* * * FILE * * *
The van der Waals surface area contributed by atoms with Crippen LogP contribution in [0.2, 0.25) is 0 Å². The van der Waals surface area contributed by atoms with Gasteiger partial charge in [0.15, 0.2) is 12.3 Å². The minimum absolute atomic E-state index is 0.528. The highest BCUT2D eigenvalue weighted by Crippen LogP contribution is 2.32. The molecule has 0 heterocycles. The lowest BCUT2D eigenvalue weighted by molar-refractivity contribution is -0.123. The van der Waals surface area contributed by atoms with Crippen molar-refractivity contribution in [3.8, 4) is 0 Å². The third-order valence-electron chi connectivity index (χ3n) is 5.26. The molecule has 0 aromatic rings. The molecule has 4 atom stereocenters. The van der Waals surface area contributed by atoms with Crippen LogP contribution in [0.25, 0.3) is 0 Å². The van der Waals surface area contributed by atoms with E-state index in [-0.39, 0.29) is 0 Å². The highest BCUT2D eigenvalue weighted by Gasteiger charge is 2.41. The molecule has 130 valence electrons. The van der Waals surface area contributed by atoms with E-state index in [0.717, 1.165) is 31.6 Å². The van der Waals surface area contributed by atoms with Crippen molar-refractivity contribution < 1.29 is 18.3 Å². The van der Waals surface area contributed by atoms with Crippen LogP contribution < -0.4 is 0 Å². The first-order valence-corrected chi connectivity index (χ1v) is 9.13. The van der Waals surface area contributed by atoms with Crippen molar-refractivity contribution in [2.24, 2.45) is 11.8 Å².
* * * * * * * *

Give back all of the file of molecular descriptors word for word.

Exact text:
The van der Waals surface area contributed by atoms with Crippen LogP contribution in [0.2, 0.25) is 0 Å². The van der Waals surface area contributed by atoms with Gasteiger partial charge in [0.15, 0.2) is 12.3 Å². The minimum absolute atomic E-state index is 0.528. The highest BCUT2D eigenvalue weighted by Crippen LogP contribution is 2.32. The molecule has 0 heterocycles. The lowest BCUT2D eigenvalue weighted by molar-refractivity contribution is -0.123. The van der Waals surface area contributed by atoms with Crippen molar-refractivity contribution in [3.8, 4) is 0 Å². The third-order valence-electron chi connectivity index (χ3n) is 5.26. The molecule has 0 aromatic rings. The molecule has 4 atom stereocenters. The van der Waals surface area contributed by atoms with Crippen LogP contribution in [0.25, 0.3) is 0 Å². The van der Waals surface area contributed by atoms with E-state index in [-0.39, 0.29) is 0 Å². The highest BCUT2D eigenvalue weighted by Gasteiger charge is 2.41. The molecule has 130 valence electrons. The van der Waals surface area contributed by atoms with E-state index in [0.717, 1.165) is 31.6 Å². The van der Waals surface area contributed by atoms with Crippen molar-refractivity contribution < 1.29 is 18.3 Å². The van der Waals surface area contributed by atoms with Crippen LogP contribution < -0.4 is 0 Å². The first-order valence-corrected chi connectivity index (χ1v) is 9.13. The van der Waals surface area contributed by atoms with Crippen molar-refractivity contribution in [2.24, 2.45) is 11.8 Å².